5. Poor spare parts inventory. Having essential replacements on hand is important to this process as well, especially after the migration, because the new equipment isn’t necessarily stocked internally. A bill-of-materials review always should take place before milestone migration dates are set. This review will reveal which parts might fail first, so that you can cross-reference useful life expectancy with availability and lead time on a per-part basis to develop a preventative-maintenance-driven in-house spare parts strategy.

Where To Turn

Any company looking to embark on an upgrade project should consult with some of the certification associations that can provide information on the backgrounds and experience of integrators you’re considering. In the case of hardware upgrades, the Control System Integration Association, www.controlsys.org/, is a critical resource to help ensure you use an integrator that delivers top-notch results.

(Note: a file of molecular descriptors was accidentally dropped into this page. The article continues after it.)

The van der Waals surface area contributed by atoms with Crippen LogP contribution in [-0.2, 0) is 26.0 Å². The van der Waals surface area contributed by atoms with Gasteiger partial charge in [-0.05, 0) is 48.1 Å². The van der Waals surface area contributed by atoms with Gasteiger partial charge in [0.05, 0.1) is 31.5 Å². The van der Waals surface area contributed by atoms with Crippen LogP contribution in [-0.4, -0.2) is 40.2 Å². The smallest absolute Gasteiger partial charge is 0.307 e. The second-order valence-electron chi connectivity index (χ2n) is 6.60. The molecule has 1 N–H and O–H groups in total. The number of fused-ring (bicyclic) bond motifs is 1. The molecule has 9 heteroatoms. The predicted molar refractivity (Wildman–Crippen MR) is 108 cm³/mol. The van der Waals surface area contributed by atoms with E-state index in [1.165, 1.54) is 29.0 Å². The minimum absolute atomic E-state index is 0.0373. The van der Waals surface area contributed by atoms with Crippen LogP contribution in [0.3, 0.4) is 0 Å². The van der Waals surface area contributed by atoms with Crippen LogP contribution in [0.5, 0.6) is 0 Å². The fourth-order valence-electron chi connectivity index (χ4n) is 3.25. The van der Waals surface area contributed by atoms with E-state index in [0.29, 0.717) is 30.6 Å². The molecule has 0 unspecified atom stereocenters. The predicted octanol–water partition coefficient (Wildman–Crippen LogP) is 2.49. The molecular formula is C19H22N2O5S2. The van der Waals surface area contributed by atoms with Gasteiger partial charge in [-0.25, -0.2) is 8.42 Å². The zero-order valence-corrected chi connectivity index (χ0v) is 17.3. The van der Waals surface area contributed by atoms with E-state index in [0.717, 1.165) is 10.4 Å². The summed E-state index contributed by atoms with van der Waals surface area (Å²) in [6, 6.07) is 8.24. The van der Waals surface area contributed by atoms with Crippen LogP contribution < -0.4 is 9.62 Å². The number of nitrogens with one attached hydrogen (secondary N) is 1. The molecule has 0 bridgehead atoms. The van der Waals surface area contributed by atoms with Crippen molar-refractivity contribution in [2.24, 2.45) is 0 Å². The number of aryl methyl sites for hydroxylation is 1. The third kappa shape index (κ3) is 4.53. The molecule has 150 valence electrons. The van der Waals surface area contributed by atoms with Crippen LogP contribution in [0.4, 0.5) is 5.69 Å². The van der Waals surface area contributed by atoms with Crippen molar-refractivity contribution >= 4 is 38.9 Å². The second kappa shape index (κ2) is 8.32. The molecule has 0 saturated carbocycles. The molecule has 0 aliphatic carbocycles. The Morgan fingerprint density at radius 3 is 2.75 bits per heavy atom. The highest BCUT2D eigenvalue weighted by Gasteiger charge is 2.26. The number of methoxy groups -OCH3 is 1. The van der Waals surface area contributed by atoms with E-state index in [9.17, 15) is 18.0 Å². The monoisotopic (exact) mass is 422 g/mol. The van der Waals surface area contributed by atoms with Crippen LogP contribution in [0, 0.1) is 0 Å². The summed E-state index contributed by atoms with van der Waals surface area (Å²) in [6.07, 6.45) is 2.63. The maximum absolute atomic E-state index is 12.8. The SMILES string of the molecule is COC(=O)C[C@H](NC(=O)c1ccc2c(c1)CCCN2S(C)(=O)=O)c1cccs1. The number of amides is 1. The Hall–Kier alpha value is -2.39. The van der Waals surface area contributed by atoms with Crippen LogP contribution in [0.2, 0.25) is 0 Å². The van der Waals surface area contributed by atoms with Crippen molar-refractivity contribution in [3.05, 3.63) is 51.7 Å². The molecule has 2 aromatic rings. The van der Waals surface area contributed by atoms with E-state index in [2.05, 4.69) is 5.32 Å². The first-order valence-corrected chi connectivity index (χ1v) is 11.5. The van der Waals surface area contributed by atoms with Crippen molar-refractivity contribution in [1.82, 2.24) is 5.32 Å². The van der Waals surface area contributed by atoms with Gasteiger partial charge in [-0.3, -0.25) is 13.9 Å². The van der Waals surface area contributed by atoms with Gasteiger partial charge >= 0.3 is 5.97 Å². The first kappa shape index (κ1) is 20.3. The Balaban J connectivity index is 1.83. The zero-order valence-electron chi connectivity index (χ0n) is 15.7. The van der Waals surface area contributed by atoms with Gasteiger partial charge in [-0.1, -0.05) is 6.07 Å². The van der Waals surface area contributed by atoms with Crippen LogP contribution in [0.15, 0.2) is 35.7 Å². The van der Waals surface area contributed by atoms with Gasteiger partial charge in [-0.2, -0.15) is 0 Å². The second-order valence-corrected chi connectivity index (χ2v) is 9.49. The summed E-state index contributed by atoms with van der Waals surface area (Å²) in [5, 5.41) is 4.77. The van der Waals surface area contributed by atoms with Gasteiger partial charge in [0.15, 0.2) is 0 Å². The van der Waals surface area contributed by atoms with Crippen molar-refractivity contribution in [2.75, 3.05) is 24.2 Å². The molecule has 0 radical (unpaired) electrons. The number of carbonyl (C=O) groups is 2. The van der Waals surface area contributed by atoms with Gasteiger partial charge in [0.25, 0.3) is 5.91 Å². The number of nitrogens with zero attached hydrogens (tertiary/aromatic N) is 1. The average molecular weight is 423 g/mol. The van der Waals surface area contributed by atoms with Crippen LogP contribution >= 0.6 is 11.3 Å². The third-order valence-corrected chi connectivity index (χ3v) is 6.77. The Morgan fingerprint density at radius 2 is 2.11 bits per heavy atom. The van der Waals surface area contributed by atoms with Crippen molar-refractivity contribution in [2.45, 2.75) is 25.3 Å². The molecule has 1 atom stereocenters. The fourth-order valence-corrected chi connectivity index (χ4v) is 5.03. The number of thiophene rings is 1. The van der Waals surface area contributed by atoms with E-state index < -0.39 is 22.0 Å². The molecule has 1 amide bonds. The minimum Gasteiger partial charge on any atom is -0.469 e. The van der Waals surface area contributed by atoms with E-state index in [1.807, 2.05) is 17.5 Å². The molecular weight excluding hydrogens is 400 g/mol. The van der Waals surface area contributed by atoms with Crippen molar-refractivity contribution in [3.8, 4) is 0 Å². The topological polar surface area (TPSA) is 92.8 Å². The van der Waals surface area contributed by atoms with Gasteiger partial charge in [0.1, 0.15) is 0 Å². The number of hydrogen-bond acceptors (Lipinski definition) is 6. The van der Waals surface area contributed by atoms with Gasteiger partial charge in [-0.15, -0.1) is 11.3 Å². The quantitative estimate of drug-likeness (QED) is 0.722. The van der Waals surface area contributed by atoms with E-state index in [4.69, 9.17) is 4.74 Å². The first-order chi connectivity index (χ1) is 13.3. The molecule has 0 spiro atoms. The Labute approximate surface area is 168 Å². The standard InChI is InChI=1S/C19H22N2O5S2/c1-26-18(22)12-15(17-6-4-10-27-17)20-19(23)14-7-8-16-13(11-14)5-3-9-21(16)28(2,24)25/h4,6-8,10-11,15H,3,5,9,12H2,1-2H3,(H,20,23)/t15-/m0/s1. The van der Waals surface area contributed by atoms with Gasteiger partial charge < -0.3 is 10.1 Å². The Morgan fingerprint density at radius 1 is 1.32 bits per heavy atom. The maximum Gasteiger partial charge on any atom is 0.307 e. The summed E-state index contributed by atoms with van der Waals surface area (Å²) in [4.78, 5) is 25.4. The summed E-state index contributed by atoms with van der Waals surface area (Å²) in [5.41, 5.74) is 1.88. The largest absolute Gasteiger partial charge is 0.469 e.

In many cases, besides offering expertise on various manufacturers’ systems, an integrator can provide specific chemical industry knowhow related to processes that will help in assessing your situation. By using the firm’s specialists as an extension of your staff, you can take advantage of their knowledge and insights to minimize the learning curve needed for your personnel.

Most importantly, you want to ensure you’re evaluating an integrator on its ability to understand the outcomes you’re trying to achieve for your business. Increasing quality, throughput and safety; decreasing cost and risk; and positively impacting time to market are just a few results that should top your lists. Some integrators offer an onsite roadmap assessment. It’s a good way to get things started.

 DARRYL KING is director of sales, control systems and AGVs for JMP Solutions, Cambridge, Ontario. Email him at [email protected].